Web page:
It will be a shame if Jamie How walks away from the Central Districts Stags after his axing last week from the Twenty20 campaign, according to Viv Stephens.

"I hope Jamie bites the bullet to accept the Twenty20 is over and, if he's picked for the other formats. he'll give it his best shot," says Stephens who last month stepped down as a CD board member.

Watching the Georgie Pie Super Smash round of matches at McLean Park, Napier, at the weekend, the 61-year-old said the veteran opening batsman deserved better following a stellar career.

Devon Hotel-sponsored CD coach Heinrich Malan dropped How and allrounder Kieran Noema-Barnett last week based on their poor statistics of the past two years.


"I can't find a guy who's as loyal as Jamie. I'd like to see him go out in a better way," says Stephens, a former CD Hinds women's captain (1979-82) and New Zealand batsman (1975-77).

The Taradale High School digital technology and PE teacher says there's often no easy way to control such ructions which tend to tear teams apart.

"There appears to be probably more to the ins and outs of it and why the two were dumped."

However, Stephens says it's vital to understand it's the coach's prerogative to make tough calls when the team are under duress.

"You have to stick by him [Malan] because at the end of the day it's the coach's decision.

"He's shown some faith in the young guys and they have taken the opportunity," she says of Dane Cleaver and Dave Meiring who made their T20 debut.

"Our guys [CD Stags] are struggling.

"Yes, they are young and you give them a chance, but somewhere along the way you've got to have talent," she says of a predominantly youthful side who have no overseas guns for hire like other major associations.

"It's disappointing that Jamie and Kieran have been cast aside."

Malan said on Sunday, after CD failed to make the T20 play-offs yet again, he was going to speak to How and Noema-Barnett and expected to see them resume training with CD tomorrow in Napier for the four-day Plunket Shield and one-day Ford Trophy campaigns.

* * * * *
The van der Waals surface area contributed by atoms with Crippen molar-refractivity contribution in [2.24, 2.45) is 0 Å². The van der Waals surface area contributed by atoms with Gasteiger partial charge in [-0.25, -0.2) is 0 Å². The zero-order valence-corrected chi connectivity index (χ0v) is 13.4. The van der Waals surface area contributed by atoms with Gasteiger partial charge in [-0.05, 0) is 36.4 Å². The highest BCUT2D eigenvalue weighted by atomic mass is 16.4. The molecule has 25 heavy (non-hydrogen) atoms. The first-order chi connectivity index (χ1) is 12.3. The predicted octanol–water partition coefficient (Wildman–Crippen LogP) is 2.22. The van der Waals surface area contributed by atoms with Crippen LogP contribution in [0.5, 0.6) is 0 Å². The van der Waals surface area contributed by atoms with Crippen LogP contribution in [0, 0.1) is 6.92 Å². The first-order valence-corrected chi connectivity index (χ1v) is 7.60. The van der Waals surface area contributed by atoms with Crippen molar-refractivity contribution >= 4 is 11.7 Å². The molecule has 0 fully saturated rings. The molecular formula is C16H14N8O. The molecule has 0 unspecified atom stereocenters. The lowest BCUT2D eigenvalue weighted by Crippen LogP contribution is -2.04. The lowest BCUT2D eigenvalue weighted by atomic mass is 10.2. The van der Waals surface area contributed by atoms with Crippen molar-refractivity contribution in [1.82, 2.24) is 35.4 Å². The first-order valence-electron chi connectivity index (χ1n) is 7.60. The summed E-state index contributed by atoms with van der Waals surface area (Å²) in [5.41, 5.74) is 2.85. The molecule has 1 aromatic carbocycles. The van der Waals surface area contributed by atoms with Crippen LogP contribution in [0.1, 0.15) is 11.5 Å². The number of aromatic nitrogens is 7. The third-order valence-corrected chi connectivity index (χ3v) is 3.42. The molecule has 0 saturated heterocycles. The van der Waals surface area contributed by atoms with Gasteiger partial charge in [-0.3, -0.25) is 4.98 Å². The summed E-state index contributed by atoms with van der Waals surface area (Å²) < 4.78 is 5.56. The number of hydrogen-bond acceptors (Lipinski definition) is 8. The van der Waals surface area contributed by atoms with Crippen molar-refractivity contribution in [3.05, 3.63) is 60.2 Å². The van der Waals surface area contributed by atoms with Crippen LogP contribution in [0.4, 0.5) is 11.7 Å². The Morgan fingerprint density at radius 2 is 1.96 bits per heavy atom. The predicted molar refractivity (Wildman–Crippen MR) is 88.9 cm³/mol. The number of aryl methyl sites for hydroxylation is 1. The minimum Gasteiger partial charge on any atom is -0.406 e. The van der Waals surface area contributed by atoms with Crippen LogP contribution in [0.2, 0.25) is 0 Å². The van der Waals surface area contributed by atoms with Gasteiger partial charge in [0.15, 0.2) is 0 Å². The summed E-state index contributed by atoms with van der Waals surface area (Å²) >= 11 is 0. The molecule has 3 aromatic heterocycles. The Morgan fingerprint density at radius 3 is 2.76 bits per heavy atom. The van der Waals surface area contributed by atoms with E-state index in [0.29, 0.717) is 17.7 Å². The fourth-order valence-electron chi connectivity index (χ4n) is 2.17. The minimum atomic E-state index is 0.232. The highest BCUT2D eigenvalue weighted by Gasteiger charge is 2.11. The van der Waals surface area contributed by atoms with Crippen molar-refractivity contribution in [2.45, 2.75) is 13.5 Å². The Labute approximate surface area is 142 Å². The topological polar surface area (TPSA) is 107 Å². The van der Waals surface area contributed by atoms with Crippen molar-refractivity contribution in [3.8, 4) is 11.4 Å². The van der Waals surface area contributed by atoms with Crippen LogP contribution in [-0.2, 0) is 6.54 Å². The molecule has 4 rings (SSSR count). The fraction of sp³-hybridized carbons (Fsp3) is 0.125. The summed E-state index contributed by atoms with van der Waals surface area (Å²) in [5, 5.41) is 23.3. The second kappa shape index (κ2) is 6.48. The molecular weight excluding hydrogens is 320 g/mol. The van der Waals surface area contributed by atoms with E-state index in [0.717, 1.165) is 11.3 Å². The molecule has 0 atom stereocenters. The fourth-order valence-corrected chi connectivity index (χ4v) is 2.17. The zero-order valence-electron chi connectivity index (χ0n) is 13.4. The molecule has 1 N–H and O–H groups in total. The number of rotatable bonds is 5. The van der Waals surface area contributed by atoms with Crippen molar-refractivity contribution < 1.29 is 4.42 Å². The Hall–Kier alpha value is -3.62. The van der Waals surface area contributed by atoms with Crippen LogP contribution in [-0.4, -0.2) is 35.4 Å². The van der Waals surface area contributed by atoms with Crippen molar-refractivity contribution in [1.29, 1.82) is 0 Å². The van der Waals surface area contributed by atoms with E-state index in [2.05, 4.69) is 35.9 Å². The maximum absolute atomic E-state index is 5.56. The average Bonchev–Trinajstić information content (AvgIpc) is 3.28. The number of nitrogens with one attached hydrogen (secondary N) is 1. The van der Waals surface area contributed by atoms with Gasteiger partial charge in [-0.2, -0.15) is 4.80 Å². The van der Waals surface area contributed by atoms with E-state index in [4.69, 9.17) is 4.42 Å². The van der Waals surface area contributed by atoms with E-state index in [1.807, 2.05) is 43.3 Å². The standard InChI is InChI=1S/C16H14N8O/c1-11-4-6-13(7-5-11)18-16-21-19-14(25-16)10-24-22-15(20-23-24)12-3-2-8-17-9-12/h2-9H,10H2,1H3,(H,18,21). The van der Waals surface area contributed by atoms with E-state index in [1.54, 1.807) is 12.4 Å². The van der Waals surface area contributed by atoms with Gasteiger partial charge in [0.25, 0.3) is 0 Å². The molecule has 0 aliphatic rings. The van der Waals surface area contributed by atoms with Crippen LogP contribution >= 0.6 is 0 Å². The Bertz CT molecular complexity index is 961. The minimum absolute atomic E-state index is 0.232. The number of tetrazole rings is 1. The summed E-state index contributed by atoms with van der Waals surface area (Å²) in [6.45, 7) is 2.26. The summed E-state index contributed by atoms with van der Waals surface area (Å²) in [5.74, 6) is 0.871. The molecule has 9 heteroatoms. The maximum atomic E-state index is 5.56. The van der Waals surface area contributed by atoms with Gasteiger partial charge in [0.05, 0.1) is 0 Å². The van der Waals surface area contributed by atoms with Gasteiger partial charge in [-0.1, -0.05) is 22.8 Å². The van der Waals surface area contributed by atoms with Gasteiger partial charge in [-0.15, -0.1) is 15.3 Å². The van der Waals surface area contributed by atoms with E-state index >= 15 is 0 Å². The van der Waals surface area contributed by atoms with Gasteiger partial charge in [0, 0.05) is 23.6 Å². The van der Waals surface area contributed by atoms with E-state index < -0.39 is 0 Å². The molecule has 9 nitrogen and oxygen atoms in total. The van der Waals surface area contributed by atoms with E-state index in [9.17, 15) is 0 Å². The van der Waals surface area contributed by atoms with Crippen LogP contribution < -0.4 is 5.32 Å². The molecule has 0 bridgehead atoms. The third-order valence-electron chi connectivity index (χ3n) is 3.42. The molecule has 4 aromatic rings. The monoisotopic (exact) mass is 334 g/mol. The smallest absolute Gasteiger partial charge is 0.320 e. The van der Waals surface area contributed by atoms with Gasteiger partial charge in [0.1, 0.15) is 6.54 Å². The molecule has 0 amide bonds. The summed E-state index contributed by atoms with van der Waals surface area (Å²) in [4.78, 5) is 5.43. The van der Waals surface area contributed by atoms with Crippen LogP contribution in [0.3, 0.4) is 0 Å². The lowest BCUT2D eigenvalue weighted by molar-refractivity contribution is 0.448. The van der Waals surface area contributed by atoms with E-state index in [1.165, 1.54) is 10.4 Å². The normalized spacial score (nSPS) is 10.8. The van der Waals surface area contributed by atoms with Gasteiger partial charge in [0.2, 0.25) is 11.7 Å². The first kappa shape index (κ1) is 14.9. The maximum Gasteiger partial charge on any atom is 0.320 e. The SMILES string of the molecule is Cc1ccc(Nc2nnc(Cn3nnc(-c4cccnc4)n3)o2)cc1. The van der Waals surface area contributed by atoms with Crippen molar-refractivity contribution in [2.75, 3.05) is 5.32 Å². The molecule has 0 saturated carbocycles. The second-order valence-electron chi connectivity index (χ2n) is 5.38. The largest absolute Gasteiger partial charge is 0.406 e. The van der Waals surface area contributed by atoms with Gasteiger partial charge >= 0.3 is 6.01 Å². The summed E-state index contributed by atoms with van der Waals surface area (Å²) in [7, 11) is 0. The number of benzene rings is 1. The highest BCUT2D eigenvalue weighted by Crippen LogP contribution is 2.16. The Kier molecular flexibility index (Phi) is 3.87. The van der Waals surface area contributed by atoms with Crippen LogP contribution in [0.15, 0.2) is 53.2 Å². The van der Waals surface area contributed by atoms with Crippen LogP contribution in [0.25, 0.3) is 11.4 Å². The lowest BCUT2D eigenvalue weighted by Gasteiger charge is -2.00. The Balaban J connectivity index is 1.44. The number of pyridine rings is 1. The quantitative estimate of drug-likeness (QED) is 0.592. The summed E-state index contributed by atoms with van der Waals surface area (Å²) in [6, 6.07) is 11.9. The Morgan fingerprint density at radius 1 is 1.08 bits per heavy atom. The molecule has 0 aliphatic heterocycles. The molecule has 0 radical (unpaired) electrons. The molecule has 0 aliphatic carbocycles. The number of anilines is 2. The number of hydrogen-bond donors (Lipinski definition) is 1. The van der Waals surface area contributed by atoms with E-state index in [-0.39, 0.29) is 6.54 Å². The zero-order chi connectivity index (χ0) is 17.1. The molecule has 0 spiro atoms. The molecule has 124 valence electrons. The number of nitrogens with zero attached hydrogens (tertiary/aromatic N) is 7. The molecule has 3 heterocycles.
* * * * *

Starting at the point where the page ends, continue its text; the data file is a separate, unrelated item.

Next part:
Foxton-born, Manawatu-educated Stephens moved to the Bay because of husband Phillip's work.

Her brother, Graham Sexton, still operates the Himatangi coastal farm their father, Basil, established.

While attending Manawatu teachers' college, she found there was no women's cricket so she played for the institution's second XI men's team.

A lecturer, John Bolt, suggested she travel to Wellington to play in the women's competition and the rest is history.

"John was a fantastic guy and a good coach who died young from cancer."

She played for the club in the capital on Saturdays and stayed back to compete for the Wellington rep team on Sundays.

"God, it used to be long weekends but I just loved it.

"It's an individual sport but to do well you have to have a team that's doing well, too."

Stephens was a founding member, with Jan Davies (Taranaki) and Pam Harvey (Manawatu, now living in Wellington) in helping establish CD Cricket.

A CD women's rep team was selected in the summer of 1978-79 after a game in Palmerston North to cater for the scattered region.

"Men played under a separate identity. They were helpful but didn't want us to compete under the same organisation."

It wasn't until the mid-1990s that the two genders came under one umbrella of CD established in 1950.

In 1994-95, ex-CEO Blair Furlong approached her to become a board member and she accepted. It wasn't a shoo-in ceremony when the board came along in early 2000.

"I had to go around the [eight] associations touting for votes.

"We never had women on the board so I felt I could do something for not just women but the young, too."

Stephens, who was a board director, management committee member and chairman, stayed for 14 years.

"People started putting names forward to come on to the board."

It wasn't just accountants and lawyers but anyone who could improve things for the worst of major associations because of its spread.

"We ask so much of our coaches and three to four workers to get around the regions to please everybody.

"I have always been a very loyal person because they do an amazing job for the money they get," she says.

Furlong, Hugh Henderson and now Neil Hood have worked tirelessly with innovative ideas hard to come by. "Pods [Hood] is young and enthusiastic and I hope he'll get the support he deserves."

Hood said last month CD was in the financial doldrums.